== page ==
While incumbent network operators are focused on shutting down old networks, newcomers are aiming to ensure they don’t face similar issues in the future. 

Mark Gilmour, CTO at data transport network operator ConnectiviTree (Europe), noted that reducing energy consumption is not just about technology and infrastructure but also about “business model innovations and different ways of thinking”.

Gilmour stressed that it’s not sustainable “economically, financially or climatically” to keep building duplicate networks, which results in overbuilding. “That means we have to change the way we work with each other and collaborate with each other on not just a technical level but also on a commercial [level]… [we need to take] a business model point of view”, he noted. As an example, he referred to benefits he has seen from models such as network sharing.

These key takeaways were also addressed during the first day of the DSP Leaders World Forum by BT’s chief security and networks officer, Howard Watson, who also highlighted the importance of sunsetting legacy networks and tackling capacity management challenges – see BT’s Watson: Telcos need to address the ‘overprovision paradox’.

Collaboration and technology innovation

Being united in efforts to make more energy-efficient decisions when it comes to running the telco network is something that numerous participants emphasised during all three sessions.

Luis Jorge Romero, director general of ETSI, highlighted that the whole telco industry is aware that “green is a must”, adding that it is clear that collaboration will be “key” to all players succeeding in their sustainability efforts.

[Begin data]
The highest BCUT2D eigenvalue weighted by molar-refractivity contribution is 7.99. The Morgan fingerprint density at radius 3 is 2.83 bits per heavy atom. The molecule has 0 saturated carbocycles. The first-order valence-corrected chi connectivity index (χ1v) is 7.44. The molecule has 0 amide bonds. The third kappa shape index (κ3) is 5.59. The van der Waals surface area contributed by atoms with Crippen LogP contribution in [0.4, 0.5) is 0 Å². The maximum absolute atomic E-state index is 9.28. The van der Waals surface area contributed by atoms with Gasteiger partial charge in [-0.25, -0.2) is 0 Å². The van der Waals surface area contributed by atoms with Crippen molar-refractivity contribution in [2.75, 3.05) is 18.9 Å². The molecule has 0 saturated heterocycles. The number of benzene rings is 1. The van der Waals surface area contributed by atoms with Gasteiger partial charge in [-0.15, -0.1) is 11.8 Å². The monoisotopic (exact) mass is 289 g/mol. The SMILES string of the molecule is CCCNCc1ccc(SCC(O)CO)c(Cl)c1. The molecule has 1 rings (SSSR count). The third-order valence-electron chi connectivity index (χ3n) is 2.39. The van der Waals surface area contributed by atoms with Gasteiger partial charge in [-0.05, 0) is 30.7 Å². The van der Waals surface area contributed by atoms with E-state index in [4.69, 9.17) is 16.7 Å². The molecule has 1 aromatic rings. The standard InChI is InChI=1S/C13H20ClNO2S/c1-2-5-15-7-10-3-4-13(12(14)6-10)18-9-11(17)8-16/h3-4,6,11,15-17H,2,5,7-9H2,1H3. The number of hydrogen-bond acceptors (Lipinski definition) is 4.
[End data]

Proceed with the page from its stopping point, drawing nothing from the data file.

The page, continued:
Intel’s director of the network and telecommunications group, Robert Prince explained that when it comes to tackling the most difficult type of carbon emissions – Scope 3, related to the supply chain – “we all hold each other accountable,” adding, “I think the industry is happy to share in this space... We understand what we need to do and I think best practice sharing is going to be very important”.

And the partner communication extends to the procurement and request for information/proposal (RFI/P) process too, of course, as requests from operators to their vendor partners are now very specific when it comes to energy efficiency, noted Jan Berglund, director of product and solution at Comba Telecom Network Systems.

“The amount of benchmarking that we do every month” has increased dramatically in recent years. “The focus is on the efficiency of your equipment and how it can be utilised in the best possible way. This is where we have invested in our R&D, to make significant progress in these green products, giving them much [greater energy] efficiency” and to “open up interfaces with Open RAN so you are able to control this in the best possible way,” he said. 

Importantly, he added, the industry is now entering an era of new energy-consumption planning and monitoring challenges due to the increasing reliance on software for day-to-day operations. Figuring out the energy consumption impact of hardware changes has always been relatively straightforward, he noted, but one of his biggest takeaways from the DSP Leaders World Forum sessions was “the understanding of how much power AI will consume if we do everything we want” in radio access networks – see Towards the AI-native telco.

“Maybe AI doesn’t go everywhere – we don't know yet, right? There is a risk that it becomes a cost burden… [but] if you look at these two days [in Windsor], I see an industry looking for transformation and… I see some great leadership and ideas” about how to achieve industry-wide energy-efficiency goals, “but we still need to do it – at this point we’re mostly just talking.”

- Yanitsa Boyadzhieva, Deputy Editor, TelecomTV